Skin Cancer is the Most Common Type of Cancer in the U.S.
1 in 5 Americans will develop skin cancer. Early detection can save lives. This year alone more than 1 million new cases will be diagnosed.
Skin is our largest organ. It protects against heat, sun, injury, and infection. It controls our body temperature.
While it can be deadly, nearly all types are treatable.
There are 4 different types.
1. Basal Cell Carcinoma
-accounts for more than 90% of all cancers
-appears as a small, pink bump or patch usually on the head or neck
-doesn't usually spread unless untreated
-if you develop this you will be more likely of developing it again
2. Squamous Cell Carcinoma
-looks like basal cell cancer, but more scaly and rough
-found on head, neck, and most often ears, lip, and backs of arms and hands
-more aggressive and more likely to grow deep and spread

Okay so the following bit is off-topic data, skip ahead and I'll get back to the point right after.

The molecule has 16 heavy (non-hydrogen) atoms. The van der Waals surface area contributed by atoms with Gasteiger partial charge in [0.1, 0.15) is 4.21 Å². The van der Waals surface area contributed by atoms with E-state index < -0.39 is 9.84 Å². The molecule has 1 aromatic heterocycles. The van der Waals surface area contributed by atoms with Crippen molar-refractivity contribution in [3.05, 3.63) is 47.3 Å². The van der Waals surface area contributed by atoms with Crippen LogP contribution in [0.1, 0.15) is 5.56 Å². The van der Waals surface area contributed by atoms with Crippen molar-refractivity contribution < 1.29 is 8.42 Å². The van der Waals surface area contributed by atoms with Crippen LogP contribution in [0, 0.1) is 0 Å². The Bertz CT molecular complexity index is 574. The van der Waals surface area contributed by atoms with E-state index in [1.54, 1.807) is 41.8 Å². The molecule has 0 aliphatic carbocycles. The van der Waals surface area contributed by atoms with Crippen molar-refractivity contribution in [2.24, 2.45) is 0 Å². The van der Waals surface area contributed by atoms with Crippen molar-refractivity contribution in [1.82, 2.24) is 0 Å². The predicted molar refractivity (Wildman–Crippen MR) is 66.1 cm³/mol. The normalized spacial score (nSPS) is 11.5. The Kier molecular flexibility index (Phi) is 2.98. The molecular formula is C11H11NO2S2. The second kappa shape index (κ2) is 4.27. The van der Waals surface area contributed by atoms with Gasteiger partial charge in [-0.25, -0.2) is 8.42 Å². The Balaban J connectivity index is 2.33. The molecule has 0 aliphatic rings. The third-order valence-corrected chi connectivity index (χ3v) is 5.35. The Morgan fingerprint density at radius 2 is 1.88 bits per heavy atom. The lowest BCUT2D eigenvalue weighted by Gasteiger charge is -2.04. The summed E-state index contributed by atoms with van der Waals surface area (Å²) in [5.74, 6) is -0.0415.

-if detected early, potentially curable
-most common in organ transplant recipients
3. Actinic Keratosis (solar keratosis)
-precancerous condition that could develop into squamous cell carcinoma
-appears rough, red or brown, and scaly
-more easily felt than seen
-found on sun-exposed areas of body
-appears as irregular brown, black, or red spot or a changing mole
-if diagnosed early, potentially curable
There are certain risk factors.
-being exposed to excessive amounts of sun (especially under the age of 18)
-having fair skin, blue green or hazel eyes, red or blond hair, or lots of freckles
-having multiple moles
-having a family history of skin cancer
Click here to return from skin cancer to the home page.